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Tourism industry supports Easter opening

Media Release

Tourism industry supports Easter opening

14 September 2006

If New Zealand is to cement its reputation as a world class visitor destination, it is essential that shops in all areas have the ability to trade over Easter, the Tourism Industry Association New Zealand (TIA) says.
TIA Chief Executive Fiona Luhrs today appeared before the Commerce Select Committee to present the association’s submission to the Easter Sunday Shop Trading Amendment Bill and the Shop Trading Hours Act Repeal (Easter Trading) Amendment Bill.

“International and domestic travellers expect shops to be open during significant holiday periods and it does not reflect well on the visitor experience if shops are closed. It creates a perception that New Zealand is a ‘quaint’ and ‘old-fashioned’ tourism destination that does not live up to the world class tourism experience promoted internationally by Tourism New Zealand,” Ms Luhrs said.

TIA is calling for the removal of restrictions on shop trading hours in all areas, not just “significant” visitor areas, and laws that allow individual retailers, not local authorities, to decide whether they open their businesses during the Easter period.

“While we believe there should be no compulsion on businesses to open, it is our view that many shops will open as a result of seeing their competitors benefit from trading,” Ms Luhrs said. “We want to be able to meet customer demand, as well as benefit local economies.”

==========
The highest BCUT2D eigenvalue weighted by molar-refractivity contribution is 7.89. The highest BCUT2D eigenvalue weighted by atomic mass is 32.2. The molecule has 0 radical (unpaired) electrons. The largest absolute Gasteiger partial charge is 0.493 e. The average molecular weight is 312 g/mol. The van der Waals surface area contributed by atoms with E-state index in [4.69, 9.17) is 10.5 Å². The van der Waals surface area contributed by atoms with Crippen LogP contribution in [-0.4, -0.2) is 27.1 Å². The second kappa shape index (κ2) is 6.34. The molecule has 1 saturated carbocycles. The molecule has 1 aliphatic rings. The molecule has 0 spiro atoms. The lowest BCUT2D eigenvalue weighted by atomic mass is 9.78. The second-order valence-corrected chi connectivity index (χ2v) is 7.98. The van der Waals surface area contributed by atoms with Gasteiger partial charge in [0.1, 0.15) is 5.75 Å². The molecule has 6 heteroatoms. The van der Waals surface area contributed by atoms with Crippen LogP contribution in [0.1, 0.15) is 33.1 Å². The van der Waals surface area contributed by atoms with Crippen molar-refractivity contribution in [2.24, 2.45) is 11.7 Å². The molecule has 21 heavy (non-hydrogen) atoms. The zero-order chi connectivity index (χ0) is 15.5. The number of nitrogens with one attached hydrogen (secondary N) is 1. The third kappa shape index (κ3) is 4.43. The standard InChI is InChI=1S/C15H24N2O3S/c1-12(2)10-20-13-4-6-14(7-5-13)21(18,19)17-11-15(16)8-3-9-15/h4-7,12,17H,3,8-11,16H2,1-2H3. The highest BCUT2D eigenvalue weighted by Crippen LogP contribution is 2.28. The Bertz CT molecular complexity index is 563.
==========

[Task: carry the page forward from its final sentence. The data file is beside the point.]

Tourism activity was no longer limited to the traditional regions. The availability of services for visitors, including the ability for shops to open over the Easter period, was critical to many regions’ economic development strategies, she said.

Taranaki, Southland and the West Coast were among rapidly emerging tourism regions which would benefit from a relaxation in Easter trading
regulations as they increased their market profile, both domestically and internationally.

“The opening of shops over the whole Easter period will encourage more travellers to open their wallets and spend more. This is hugely beneficial to local economies during holiday periods when more visitors are in the towns and regions of New Zealand,” Ms Luhrs said.

TIA consulted extensively with its Members and Regional Tourism Organisations in Northland, Rotorua, Hawke’s Bay, Wellington, Nelson and Canterbury before writing its submission.
To read the submission in full, go to http://www.tianz.org.nz/Policy/Recent-Policy-Issues.asp

Key statistics about tourism:

- Tourism is the world's fastest growing industry
- New Zealand tourism arrivals have doubled in size since 1994 to 2.38 million
- Forecast annual growth is 4% on average for at least the next five years
- Tourism is New Zealand's single largest export sector and contributed $8.1 billion dollars to the economy in the year ended March 2004. That is 18.7% of exports

- Domestic tourism contributes $9.4 billion to the economy each year
- Tourism directly and indirectly employs 10 percent of the work force. That is one in 10 jobs in New Zealand.
- Tourism represents 9% of gross domestic product and generates nearly $526 million in GST returns from international visitors each year. Tourism is the only export sector whose international clients pay GST.

ENDS

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